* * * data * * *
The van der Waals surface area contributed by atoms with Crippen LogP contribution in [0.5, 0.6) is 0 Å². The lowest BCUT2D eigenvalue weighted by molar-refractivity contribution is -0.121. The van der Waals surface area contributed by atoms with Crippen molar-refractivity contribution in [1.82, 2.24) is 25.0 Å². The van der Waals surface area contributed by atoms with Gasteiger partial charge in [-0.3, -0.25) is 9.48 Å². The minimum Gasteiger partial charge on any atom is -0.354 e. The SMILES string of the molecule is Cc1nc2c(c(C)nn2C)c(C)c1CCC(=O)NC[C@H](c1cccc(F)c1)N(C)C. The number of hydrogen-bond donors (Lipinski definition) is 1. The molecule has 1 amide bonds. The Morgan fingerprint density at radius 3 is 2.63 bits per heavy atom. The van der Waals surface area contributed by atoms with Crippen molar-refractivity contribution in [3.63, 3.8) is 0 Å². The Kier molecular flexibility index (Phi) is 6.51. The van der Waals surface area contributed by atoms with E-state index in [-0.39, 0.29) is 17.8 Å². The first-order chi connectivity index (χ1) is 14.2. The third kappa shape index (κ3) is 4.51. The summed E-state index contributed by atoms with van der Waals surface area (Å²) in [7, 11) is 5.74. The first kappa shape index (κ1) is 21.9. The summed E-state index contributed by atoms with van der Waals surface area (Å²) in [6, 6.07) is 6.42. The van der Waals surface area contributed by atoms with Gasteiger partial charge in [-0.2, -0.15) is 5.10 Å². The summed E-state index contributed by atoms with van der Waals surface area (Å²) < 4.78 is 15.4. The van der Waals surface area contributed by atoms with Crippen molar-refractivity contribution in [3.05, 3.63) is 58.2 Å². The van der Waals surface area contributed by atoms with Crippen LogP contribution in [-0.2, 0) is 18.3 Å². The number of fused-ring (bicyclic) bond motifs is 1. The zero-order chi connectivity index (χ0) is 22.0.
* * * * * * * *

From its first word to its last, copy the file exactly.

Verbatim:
The van der Waals surface area contributed by atoms with Crippen LogP contribution in [0.5, 0.6) is 0 Å². The lowest BCUT2D eigenvalue weighted by molar-refractivity contribution is -0.121. The van der Waals surface area contributed by atoms with Crippen molar-refractivity contribution in [1.82, 2.24) is 25.0 Å². The van der Waals surface area contributed by atoms with Gasteiger partial charge in [-0.3, -0.25) is 9.48 Å². The minimum Gasteiger partial charge on any atom is -0.354 e. The SMILES string of the molecule is Cc1nc2c(c(C)nn2C)c(C)c1CCC(=O)NC[C@H](c1cccc(F)c1)N(C)C. The number of hydrogen-bond donors (Lipinski definition) is 1. The molecule has 1 amide bonds. The Morgan fingerprint density at radius 3 is 2.63 bits per heavy atom. The van der Waals surface area contributed by atoms with Crippen molar-refractivity contribution in [3.63, 3.8) is 0 Å². The Kier molecular flexibility index (Phi) is 6.51. The van der Waals surface area contributed by atoms with E-state index in [-0.39, 0.29) is 17.8 Å². The first-order chi connectivity index (χ1) is 14.2. The third kappa shape index (κ3) is 4.51. The summed E-state index contributed by atoms with van der Waals surface area (Å²) in [7, 11) is 5.74. The first kappa shape index (κ1) is 21.9. The summed E-state index contributed by atoms with van der Waals surface area (Å²) in [6, 6.07) is 6.42. The van der Waals surface area contributed by atoms with Gasteiger partial charge in [-0.2, -0.15) is 5.10 Å². The summed E-state index contributed by atoms with van der Waals surface area (Å²) < 4.78 is 15.4. The van der Waals surface area contributed by atoms with Crippen molar-refractivity contribution in [3.05, 3.63) is 58.2 Å². The van der Waals surface area contributed by atoms with Crippen LogP contribution in [-0.2, 0) is 18.3 Å². The number of fused-ring (bicyclic) bond motifs is 1. The zero-order chi connectivity index (χ0) is 22.0.